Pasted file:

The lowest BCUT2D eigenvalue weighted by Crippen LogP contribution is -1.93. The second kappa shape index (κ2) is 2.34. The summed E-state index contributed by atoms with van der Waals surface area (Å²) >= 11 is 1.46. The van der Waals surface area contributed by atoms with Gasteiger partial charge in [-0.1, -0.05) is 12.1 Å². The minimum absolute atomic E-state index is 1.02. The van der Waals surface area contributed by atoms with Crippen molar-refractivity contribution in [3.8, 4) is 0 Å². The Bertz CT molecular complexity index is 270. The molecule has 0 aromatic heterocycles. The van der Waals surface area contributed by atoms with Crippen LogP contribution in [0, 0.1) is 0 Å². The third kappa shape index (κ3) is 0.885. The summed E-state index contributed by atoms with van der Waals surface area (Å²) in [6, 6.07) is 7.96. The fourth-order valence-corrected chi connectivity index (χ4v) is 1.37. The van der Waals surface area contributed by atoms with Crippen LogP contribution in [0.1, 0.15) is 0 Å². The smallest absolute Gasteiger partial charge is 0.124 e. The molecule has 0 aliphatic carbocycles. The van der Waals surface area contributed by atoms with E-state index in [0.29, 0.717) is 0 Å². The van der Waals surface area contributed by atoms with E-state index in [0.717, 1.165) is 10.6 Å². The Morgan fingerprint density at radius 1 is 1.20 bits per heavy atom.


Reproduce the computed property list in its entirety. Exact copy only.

The lowest BCUT2D eigenvalue weighted by Crippen LogP contribution is -1.93. The second kappa shape index (κ2) is 2.34. The summed E-state index contributed by atoms with van der Waals surface area (Å²) >= 11 is 1.46. The van der Waals surface area contributed by atoms with Gasteiger partial charge in [-0.1, -0.05) is 12.1 Å². The minimum absolute atomic E-state index is 1.02. The van der Waals surface area contributed by atoms with Crippen molar-refractivity contribution in [3.8, 4) is 0 Å². The Bertz CT molecular complexity index is 270. The molecule has 0 aromatic heterocycles. The van der Waals surface area contributed by atoms with Crippen LogP contribution in [0, 0.1) is 0 Å². The third kappa shape index (κ3) is 0.885. The summed E-state index contributed by atoms with van der Waals surface area (Å²) in [6, 6.07) is 7.96. The fourth-order valence-corrected chi connectivity index (χ4v) is 1.37. The van der Waals surface area contributed by atoms with Crippen LogP contribution in [0.1, 0.15) is 0 Å². The smallest absolute Gasteiger partial charge is 0.124 e. The molecule has 0 aliphatic carbocycles. The van der Waals surface area contributed by atoms with E-state index in [0.29, 0.717) is 0 Å². The van der Waals surface area contributed by atoms with E-state index in [0.717, 1.165) is 10.6 Å². The Morgan fingerprint density at radius 1 is 1.20 bits per heavy atom.